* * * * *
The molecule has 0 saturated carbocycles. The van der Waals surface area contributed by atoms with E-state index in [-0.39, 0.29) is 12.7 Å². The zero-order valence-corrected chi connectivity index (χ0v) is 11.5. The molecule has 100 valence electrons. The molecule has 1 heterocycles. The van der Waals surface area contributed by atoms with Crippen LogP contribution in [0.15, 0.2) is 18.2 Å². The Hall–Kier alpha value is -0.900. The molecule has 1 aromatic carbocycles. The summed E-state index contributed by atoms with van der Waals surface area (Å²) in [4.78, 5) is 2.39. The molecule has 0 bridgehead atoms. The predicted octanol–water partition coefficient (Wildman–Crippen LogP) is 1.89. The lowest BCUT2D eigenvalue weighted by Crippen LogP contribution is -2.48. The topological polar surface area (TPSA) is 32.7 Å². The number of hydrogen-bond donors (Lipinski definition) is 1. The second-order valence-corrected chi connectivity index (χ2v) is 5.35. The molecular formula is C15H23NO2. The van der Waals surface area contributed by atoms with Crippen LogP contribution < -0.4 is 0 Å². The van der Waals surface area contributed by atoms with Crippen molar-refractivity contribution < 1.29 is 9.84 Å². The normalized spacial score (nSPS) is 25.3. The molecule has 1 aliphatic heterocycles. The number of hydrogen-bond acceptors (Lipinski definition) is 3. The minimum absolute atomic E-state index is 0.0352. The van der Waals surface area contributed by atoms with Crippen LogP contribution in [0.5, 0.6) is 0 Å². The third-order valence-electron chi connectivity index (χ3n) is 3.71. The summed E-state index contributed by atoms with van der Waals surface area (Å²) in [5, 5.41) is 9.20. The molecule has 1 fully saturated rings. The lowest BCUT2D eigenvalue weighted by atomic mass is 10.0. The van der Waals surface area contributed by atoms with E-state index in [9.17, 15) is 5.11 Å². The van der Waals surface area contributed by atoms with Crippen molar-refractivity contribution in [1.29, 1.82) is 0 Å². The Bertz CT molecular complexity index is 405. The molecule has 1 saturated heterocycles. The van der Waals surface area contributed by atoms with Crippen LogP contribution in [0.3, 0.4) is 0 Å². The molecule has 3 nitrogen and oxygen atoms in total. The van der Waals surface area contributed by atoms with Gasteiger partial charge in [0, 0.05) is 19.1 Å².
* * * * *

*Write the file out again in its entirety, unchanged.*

The molecule has 0 saturated carbocycles. The van der Waals surface area contributed by atoms with E-state index in [-0.39, 0.29) is 12.7 Å². The zero-order valence-corrected chi connectivity index (χ0v) is 11.5. The molecule has 100 valence electrons. The molecule has 1 heterocycles. The van der Waals surface area contributed by atoms with Crippen LogP contribution in [0.15, 0.2) is 18.2 Å². The Hall–Kier alpha value is -0.900. The molecule has 1 aromatic carbocycles. The summed E-state index contributed by atoms with van der Waals surface area (Å²) in [4.78, 5) is 2.39. The molecule has 0 bridgehead atoms. The predicted octanol–water partition coefficient (Wildman–Crippen LogP) is 1.89. The lowest BCUT2D eigenvalue weighted by Crippen LogP contribution is -2.48. The topological polar surface area (TPSA) is 32.7 Å². The number of hydrogen-bond donors (Lipinski definition) is 1. The second-order valence-corrected chi connectivity index (χ2v) is 5.35. The molecular formula is C15H23NO2. The van der Waals surface area contributed by atoms with Crippen LogP contribution < -0.4 is 0 Å². The van der Waals surface area contributed by atoms with Crippen molar-refractivity contribution < 1.29 is 9.84 Å². The normalized spacial score (nSPS) is 25.3. The molecule has 1 aliphatic heterocycles. The number of hydrogen-bond acceptors (Lipinski definition) is 3. The minimum absolute atomic E-state index is 0.0352. The van der Waals surface area contributed by atoms with Crippen LogP contribution in [0.5, 0.6) is 0 Å². The third-order valence-electron chi connectivity index (χ3n) is 3.71. The summed E-state index contributed by atoms with van der Waals surface area (Å²) in [5, 5.41) is 9.20. The molecule has 1 fully saturated rings. The lowest BCUT2D eigenvalue weighted by atomic mass is 10.0. The van der Waals surface area contributed by atoms with E-state index in [9.17, 15) is 5.11 Å². The van der Waals surface area contributed by atoms with Crippen molar-refractivity contribution in [1.29, 1.82) is 0 Å². The Bertz CT molecular complexity index is 405. The molecule has 1 saturated heterocycles. The van der Waals surface area contributed by atoms with Crippen LogP contribution in [0.3, 0.4) is 0 Å². The molecule has 3 nitrogen and oxygen atoms in total. The van der Waals surface area contributed by atoms with Gasteiger partial charge in [0, 0.05) is 19.1 Å².